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TOP 6 MUST-SEE ATTRACTIONS IN KYOTO, CULTURAL HEART OF JAPAN

Kyoto, cultural heart of Japan.

With a rich array of pristinely preserved castles, temples, shrines and tea houses, the ancient city of Kyoto is widely regarded as the cultural heart of Japan. For over a millennium, from 794 until 1868, Kyoto was the capital of Japan and seat of the Emperor. Kyoto was, in fact, spared the destruction that befell many other Japanese cities during World War 2 because of its incredible cultural wealth, and walking its narrow streets is like taking a journey back in time. While there’s a huge range of things to see, do and experience in this vibrant city, here are our top six attractions.

1. The Philosopher’s Walk

The Philosopher’s Walk is great for cherry blossom viewing.

Kyoto is a great city to explore on foot and a stroll along the Philosopher’s Walk is a particularly enrichening and invigorating experience. This 2.3km pedestrian path follows a cherry-tree-lined canal in Kyoto, between the Ginkaku-ji and Nanzen-ji temples, and a leisurely stroll along the banks will take approximately 45 minutes to complete.

The Path is named after one of Japan’s most famous philosophers, Nishida Kitaro, who reputedly meditated while walking the route on his daily commute to Kyoto University.

In early April, the cherry trees along the route explode into bloom, making this a great spot for hanami or cherry blossom viewing.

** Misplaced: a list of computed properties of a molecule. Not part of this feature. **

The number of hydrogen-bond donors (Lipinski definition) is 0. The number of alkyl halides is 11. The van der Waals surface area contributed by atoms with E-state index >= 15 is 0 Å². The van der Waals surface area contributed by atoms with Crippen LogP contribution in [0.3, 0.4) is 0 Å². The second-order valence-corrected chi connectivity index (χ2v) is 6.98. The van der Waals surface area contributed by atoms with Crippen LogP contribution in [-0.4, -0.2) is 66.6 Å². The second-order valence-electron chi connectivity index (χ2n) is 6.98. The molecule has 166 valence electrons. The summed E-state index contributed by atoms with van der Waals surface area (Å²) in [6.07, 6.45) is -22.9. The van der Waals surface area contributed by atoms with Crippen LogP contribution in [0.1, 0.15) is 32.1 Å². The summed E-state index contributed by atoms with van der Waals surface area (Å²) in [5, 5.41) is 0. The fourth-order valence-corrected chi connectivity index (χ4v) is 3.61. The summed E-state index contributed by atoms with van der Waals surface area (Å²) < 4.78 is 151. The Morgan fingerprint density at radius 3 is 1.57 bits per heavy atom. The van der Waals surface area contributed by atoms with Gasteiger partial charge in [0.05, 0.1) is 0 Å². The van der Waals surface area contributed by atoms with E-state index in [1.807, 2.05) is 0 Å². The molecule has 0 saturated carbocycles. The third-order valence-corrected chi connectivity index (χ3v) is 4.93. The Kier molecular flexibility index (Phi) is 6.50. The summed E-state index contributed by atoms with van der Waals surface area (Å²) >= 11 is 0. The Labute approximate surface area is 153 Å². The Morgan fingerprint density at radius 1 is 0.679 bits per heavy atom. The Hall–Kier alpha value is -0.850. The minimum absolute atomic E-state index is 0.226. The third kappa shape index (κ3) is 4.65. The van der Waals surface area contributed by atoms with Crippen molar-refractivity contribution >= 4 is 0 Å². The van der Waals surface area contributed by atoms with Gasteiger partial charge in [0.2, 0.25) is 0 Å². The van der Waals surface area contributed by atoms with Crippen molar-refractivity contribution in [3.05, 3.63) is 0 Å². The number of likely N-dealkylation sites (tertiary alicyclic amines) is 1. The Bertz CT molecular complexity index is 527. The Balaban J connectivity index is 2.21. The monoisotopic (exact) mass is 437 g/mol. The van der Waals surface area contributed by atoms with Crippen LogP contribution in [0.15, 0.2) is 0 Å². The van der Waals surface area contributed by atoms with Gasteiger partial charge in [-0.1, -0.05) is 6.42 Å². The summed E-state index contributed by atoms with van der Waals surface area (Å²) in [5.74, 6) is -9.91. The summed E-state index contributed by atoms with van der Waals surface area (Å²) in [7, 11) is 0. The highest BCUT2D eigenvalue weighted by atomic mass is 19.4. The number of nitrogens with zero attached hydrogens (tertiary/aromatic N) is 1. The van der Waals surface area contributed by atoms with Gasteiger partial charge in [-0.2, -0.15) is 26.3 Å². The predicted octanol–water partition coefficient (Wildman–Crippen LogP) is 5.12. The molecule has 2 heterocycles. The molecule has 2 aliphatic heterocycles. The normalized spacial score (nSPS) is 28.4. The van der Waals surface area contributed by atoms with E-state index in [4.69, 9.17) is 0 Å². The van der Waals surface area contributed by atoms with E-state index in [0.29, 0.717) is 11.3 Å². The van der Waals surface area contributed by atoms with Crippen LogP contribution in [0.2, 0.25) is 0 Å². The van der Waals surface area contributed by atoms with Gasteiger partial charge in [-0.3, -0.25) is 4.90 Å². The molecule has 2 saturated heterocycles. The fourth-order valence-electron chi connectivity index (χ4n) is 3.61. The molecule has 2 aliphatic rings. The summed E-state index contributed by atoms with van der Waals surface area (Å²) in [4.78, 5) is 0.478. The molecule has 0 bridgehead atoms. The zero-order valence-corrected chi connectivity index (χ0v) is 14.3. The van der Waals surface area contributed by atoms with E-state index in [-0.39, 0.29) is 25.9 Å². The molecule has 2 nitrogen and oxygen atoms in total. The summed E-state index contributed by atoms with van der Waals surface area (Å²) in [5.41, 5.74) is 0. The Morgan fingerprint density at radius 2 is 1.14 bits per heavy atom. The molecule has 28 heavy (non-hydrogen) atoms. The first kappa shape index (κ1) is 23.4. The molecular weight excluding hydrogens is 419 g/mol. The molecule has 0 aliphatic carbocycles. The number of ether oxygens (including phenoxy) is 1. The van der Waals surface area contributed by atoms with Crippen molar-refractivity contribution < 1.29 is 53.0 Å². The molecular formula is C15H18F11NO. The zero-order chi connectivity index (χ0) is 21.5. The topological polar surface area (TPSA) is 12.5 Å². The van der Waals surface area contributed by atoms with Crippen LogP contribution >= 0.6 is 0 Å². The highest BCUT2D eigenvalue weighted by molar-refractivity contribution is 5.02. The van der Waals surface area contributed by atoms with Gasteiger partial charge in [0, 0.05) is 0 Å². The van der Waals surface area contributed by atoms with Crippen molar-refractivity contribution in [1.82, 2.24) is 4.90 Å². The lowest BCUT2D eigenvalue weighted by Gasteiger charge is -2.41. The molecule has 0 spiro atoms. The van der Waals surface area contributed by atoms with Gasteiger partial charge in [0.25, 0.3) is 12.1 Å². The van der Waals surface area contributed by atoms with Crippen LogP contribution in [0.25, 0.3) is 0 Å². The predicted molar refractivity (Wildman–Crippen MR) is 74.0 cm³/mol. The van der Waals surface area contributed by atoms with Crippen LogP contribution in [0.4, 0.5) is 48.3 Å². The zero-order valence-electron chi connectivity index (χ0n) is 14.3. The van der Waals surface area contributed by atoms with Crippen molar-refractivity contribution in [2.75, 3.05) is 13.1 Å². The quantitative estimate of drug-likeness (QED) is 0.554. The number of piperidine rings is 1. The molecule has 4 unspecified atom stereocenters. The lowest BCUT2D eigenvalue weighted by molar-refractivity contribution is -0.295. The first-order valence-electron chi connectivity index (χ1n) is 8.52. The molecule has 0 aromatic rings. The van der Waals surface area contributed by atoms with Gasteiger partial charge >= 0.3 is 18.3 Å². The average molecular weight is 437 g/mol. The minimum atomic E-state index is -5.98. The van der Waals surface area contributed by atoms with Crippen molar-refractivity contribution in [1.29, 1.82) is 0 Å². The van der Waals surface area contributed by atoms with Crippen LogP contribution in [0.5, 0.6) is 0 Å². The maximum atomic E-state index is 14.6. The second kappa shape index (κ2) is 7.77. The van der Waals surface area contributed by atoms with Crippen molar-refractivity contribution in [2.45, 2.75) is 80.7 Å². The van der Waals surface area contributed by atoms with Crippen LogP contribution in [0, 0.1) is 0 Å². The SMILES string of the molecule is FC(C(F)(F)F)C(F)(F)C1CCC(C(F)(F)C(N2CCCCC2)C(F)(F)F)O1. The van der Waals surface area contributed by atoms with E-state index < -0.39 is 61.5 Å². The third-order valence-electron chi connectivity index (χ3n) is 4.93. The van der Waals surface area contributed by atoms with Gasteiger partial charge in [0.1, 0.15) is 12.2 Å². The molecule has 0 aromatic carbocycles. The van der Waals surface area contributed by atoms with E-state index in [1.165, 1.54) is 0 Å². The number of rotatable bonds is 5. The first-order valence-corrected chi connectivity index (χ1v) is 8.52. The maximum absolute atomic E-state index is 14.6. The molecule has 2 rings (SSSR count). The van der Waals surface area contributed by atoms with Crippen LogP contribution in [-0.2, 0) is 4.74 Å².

Click here to view the official cherry blossom forecast for Japan.

2. The Golden Pavilion

Kinkaku-ji Golden Pavilion

The Kinkaku-ji or Golden Pavilion

Overlooking a serene pond and manicured Japanese gardens, the Kinkaku-ji or Golden Pavilion is a stunning Zen temple in northern Kyoto. True to its name, the building is actually covered in gold leaf. The building was originally a retirement villa for the powerful shogun, Ashikaga Yoshimitsu. After his death and in accordance with his last wishes, the Pavilion was converted into a Zen temple for the Buddhist Rinzai sect in 1408.

The building has, in fact, burnt down a number of times throughout history, including twice during the Onin War (1467–1477). It was most recently set ablaze by a mentally ill novice monk in 1950. The temple was painstakingly reconstructed and in 1994 became a UNESCO World Heritage site.

Yukio Mishima’s novel The Temple of the Golden Pavilion tells an intriguing, fictionalized account of the burning of the temple in 1950.

 

3. Japanese Tea Ceremony

Chado tea ceremony.

Chado or tea ceremony.

The Japanese Tea Ceremony or Chado is a highly ritualised event that has its origins in Zen Buddhism. The ceremony involves the meticulous preparation and serving of green matcha tea, in which practically every movement is prescribed. The geisha of Kyoto are renowned for their skill at performing the ceremony and visitors can experience this unique ritual in a traditional teahouse.

 

4. Nijo Castle

Nijo Castle, Kyoto

Nijo Castle